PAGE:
"I assure you, Holmes, that I marvel at the means by which you obtain your results in this case, even more than I did in the Jefferson Hope Murder. The thing seems to me to be deeper and more inexplicable. How, for example, could you describe with such confidence the wooden- legged man?"
"Pshaw, my dear boy! it was simplicity itself. I don't wish to be theatrical. It is all patent and above-board. Two officers who are in command of a convict-guard learn an important secret as to buried treasure. A map is drawn for them by an Englishman named Jonathan Small. You remember that we saw the name upon the chart in Captain Morstan's possession. He had signed it in behalf of himself and his associates,--the sign of the four, as he somewhat dramatically called it. Aided by this chart, the officers--or one of them--gets the treasure and brings it to England, leaving, we will suppose, some condition under which he received it unfulfilled. Now, then, why did not Jonathan Small get the treasure himself? The answer is obvious. The chart is dated at a time when Morstan was brought into close association with convicts. Jonathan Small did not get the treasure because he and his associates were themselves convicts and could not get away."
"But that is mere speculation," said I.
"It is more than that. It is the only hypothesis which covers the facts. Let us see how it fits in with the sequel. Major Sholto remains at peace for some years, happy in the possession of his treasure. Then he receives a letter from India which gives him a great fright. What was that?"
"A letter to say that the men whom he had wronged had been set free."
"Or had escaped. That is much more likely, for he would have known what their term of imprisonment was. It would not have been a surprise to him. What does he do then? He guards himself against a wooden-legged man,--a white man, mark you, for he mistakes a white tradesman for him, and actually fires a pistol at him. Now, only one white man's name is on the chart. The others are Hindoos or Mohammedans. There is no other white man. Therefore we may say with confidence that the wooden-legged man is identical with Jonathan Small. Does the reasoning strike you as being faulty?"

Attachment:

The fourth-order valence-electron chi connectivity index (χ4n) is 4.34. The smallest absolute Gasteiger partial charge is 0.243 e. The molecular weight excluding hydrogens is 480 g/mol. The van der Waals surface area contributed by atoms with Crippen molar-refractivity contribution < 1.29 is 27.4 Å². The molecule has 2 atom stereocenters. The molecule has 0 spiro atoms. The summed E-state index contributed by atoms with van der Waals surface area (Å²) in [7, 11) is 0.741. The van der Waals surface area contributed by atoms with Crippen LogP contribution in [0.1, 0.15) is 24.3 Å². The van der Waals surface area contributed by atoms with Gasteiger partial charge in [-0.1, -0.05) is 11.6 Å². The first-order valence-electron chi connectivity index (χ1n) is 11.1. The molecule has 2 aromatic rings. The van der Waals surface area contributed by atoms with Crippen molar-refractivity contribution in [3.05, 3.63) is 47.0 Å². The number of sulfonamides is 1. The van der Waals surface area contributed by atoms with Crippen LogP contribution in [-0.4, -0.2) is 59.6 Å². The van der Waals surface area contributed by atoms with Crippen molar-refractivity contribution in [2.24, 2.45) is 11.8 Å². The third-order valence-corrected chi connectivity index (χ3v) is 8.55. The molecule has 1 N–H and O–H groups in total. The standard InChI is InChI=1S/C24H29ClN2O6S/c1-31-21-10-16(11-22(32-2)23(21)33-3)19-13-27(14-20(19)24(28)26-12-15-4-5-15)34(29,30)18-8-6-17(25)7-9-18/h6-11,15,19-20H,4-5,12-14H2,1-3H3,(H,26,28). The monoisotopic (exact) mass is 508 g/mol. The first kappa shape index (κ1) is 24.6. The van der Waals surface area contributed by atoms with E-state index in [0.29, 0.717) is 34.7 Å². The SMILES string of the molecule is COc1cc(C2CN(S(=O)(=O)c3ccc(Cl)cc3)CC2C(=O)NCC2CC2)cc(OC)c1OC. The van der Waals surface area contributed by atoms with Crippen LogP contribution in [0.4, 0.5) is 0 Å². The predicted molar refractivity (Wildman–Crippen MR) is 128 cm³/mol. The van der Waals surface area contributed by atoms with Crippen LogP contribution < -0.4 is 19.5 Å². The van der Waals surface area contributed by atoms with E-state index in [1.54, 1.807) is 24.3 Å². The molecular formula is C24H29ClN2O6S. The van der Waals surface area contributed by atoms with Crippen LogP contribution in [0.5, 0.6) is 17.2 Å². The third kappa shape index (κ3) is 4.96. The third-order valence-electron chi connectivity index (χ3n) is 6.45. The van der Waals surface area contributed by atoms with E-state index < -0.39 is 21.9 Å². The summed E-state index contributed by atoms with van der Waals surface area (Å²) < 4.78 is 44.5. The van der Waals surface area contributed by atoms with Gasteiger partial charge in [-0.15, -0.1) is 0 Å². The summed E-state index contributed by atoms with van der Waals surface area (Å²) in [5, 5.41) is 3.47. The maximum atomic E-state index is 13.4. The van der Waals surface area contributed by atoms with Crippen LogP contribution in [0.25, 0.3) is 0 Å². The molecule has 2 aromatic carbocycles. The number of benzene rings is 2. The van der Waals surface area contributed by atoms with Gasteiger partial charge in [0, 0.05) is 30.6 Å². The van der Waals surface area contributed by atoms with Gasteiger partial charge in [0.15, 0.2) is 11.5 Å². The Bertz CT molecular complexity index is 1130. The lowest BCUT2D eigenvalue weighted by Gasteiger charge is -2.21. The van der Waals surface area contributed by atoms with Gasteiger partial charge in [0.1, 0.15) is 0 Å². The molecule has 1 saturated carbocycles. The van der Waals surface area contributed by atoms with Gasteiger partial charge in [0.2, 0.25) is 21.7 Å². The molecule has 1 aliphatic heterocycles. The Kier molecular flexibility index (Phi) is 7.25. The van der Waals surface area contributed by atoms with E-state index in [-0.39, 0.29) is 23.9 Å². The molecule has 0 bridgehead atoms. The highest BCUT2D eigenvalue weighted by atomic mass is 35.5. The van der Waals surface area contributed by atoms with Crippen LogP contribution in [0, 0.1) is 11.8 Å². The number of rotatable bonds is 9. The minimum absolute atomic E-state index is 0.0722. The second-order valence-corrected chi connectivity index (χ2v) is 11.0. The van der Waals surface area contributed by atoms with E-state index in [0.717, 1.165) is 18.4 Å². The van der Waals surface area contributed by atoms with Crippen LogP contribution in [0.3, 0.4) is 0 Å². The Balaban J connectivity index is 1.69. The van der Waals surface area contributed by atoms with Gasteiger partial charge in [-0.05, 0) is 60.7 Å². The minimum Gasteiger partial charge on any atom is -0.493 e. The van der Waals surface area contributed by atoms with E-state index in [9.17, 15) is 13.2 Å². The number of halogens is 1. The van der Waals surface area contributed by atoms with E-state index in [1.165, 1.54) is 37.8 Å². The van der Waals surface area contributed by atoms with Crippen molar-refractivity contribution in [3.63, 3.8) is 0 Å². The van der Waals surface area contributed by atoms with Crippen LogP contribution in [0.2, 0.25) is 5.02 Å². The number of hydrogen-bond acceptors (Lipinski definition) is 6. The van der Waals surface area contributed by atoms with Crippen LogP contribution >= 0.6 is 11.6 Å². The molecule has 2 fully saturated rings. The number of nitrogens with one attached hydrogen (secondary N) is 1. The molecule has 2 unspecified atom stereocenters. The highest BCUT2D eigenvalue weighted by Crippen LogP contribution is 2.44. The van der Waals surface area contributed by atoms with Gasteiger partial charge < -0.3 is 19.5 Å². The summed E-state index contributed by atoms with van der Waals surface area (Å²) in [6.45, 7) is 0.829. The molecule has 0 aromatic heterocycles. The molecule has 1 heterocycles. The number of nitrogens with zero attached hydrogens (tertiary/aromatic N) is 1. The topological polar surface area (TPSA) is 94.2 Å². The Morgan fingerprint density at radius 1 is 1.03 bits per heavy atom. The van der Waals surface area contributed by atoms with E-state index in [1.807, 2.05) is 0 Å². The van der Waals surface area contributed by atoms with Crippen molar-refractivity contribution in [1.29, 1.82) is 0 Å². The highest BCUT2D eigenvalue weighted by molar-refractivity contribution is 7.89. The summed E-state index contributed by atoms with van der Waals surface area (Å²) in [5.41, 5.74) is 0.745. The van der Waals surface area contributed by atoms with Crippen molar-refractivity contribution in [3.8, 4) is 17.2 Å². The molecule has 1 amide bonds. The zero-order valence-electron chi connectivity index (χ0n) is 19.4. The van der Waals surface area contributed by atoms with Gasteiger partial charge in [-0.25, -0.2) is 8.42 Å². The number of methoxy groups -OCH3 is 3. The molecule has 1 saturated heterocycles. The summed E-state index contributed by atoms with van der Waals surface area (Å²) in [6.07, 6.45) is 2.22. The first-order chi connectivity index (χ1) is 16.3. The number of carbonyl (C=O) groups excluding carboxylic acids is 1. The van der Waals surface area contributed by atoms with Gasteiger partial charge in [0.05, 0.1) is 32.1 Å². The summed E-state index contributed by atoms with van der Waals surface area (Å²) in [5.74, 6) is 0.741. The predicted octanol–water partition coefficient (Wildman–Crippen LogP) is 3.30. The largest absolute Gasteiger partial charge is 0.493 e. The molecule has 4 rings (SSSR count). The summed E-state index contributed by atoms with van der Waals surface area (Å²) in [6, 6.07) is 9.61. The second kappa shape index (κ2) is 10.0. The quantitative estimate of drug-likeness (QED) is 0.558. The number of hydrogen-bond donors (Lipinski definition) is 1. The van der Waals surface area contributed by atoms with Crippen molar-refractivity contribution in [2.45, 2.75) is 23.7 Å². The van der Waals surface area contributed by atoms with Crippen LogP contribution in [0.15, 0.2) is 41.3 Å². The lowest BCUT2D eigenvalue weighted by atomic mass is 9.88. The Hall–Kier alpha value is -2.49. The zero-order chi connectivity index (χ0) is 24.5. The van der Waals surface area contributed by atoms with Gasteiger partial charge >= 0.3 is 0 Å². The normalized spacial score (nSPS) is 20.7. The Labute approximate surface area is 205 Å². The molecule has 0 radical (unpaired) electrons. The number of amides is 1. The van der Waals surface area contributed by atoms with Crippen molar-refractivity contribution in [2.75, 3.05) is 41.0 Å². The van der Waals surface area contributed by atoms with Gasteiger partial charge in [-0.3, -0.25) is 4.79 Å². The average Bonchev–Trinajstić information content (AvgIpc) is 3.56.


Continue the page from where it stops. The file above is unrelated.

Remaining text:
"No: it is clear and concise."
"Well, now, let us put ourselves in the place of Jonathan Small. Let us look at it from his point of view. He comes to England with the double idea of regaining what he would consider to be his rights and of having his revenge upon the man who had wronged him. He found out where Sholto lived, and very possibly he established communications with some one inside the house. There is this butler, Lal Rao, whom we have not seen. Mrs. Bernstone gives him far from a good character. Small could not find out, however, where the treasure was hid, for no one ever knew, save the major and one faithful servant who had died. Suddenly Small learns that the major is on his death-bed. In a frenzy lest the secret of the treasure die with him, he runs the gauntlet of the guards, makes his way to the dying man's window, and is only deterred from entering by the presence of his two sons. Mad with hate, however, against the dead man, he enters the room that night, searches his private papers in the hope of discovering some memorandum relating to the treasure, and finally leaves a momento of his visit in the short inscription upon the card. He had doubtless planned beforehand that should he slay the major he would leave some such record upon the body as a sign that it was not a common murder, but, from the point of view of the four associates, something in the nature of an act of justice. Whimsical and bizarre conceits of this kind are common enough in the annals of crime, and usually afford valuable indications as to the criminal. Do you follow all this?"
"Now, what could Jonathan Small do? He could only continue to keep a secret watch upon the efforts made to find the treasure. Possibly he leaves England and only comes back at intervals. Then comes the discovery of the garret, and he is instantly informed of it.